2 CONFERENCES, FINANCE MINISTERS AND CENTRAL BANK GOVERNORS FROM 19 COUNTRIES – 1 PLANET
In the past month, there have been two high profile meetings of international leaders in which climate change has been discussed. The world saw the G20 summit held in London on 2 April the UN conference in Bonn, from March 29 to April 8.
The main focus of the G20 Summit in London was to tackle the economic crisis the world is currently facing. It is clear from the resulting communiqué that commitment to creating more jobs and increasing global economic health through sustainable fiscal policy is strong. Within this target, the words 'climate change' were also mentioned, albeit briefly. Prior to the G20 summit, there was hope surrounding the role of the summit and green, sustainable economic growth. However, despite previous promises from Gordon Brown and Silvio Berlusconi towards 'low carbon growth', the only mention of climate change is at paragraphs 27 and 28 of the 29 paragraph communiqué:
"We agreed to make the best possible use of investment funded by fiscal stimulus programmes towards the goal of building a resilient, sustainable, and green recovery. We will make the transition towards clean, innovative, resource efficient, low carbon technologies and infrastructure. We encourage the MDBs to contribute fully to the achievement of this objective. We will identify and work together on further measures to build sustainable economies. We reaffirm our commitment to address the threat of irreversible climate change, based on the principle of common but differentiated responsibilities, and to reach agreement at the UN Climate Change conference in Copenhagen in December 2009."
The statement is non-specific and also transfers the emphasis for all agreements to be made at the Copenhagen conference, rather than making an active statement as a result of the summit.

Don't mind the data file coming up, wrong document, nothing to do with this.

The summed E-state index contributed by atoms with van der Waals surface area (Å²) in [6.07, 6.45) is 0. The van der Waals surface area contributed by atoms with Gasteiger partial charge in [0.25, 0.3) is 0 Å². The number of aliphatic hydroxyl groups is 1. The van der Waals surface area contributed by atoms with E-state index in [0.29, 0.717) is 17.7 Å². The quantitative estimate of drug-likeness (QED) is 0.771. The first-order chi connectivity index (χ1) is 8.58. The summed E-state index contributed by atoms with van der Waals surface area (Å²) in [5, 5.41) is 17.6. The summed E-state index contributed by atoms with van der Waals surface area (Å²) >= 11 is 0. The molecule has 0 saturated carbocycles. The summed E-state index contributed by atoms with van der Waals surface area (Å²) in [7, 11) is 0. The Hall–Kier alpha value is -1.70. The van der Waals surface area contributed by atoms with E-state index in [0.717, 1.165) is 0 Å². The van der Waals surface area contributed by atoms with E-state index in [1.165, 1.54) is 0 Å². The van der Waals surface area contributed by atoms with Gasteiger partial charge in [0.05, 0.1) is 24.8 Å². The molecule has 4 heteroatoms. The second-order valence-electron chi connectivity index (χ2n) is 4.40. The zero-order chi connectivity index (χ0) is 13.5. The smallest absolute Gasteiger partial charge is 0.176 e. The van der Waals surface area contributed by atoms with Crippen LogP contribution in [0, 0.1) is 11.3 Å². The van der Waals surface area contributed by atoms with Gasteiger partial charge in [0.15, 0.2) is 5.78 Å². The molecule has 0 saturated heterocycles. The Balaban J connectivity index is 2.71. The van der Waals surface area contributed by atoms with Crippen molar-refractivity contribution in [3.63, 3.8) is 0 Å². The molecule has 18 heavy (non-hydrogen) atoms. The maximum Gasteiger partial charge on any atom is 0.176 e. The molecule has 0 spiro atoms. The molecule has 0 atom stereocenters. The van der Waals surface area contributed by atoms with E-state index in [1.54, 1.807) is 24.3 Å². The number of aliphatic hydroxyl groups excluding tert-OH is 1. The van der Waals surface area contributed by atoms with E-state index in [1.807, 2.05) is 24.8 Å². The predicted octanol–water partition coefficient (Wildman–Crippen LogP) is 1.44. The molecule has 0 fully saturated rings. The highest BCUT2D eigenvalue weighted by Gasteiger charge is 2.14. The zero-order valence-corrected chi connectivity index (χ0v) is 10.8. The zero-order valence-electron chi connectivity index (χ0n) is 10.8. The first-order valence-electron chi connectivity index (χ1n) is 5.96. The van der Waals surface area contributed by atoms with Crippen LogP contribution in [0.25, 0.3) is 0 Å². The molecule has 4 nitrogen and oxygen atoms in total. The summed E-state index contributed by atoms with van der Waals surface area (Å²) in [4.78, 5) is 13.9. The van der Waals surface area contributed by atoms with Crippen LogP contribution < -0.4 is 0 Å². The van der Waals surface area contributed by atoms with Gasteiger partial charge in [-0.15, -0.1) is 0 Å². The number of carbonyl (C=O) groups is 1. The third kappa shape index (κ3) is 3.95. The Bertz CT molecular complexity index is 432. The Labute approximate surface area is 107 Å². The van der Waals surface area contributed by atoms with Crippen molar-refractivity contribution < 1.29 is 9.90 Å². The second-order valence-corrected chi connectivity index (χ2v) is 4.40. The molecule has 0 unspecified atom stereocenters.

There is little more than this statement in relation to climate change discussion following the G20. Critics argue that the absence of definite actions or objectives is insufficient for what could reasonably have been expected from the summit. An alternative view, however, is that it is positive that world leaders have made a firm commitment to the Copenhagen conference which is directly aimed at climate control and energy.
Commentary following the summit
The outcome has been regarded as disappointing by many, including Professor Robert Watson, chief scientific adviser for the Department for Environment, Food and Rural Affairs:
"I think it [low-carbon recovery] deserves a higher profile. Everybody seems to be focusing on short-term recovery and getting long-term regulation of the banks right. I haven't heard anything that suggests the green recovery and climate change are a major part of the [G20] agenda."
Further criticisms focus on the generality of any mention to green policy and climate change. Steve Howard, CEO of The Climate Group, which works with major businesses and governments to promote a low-carbon economy, said:
"What is lacking from the statement as a whole is timetables, targets and amounts. It lacks specifics on anything."
UN Conference on Climate Change in Bonn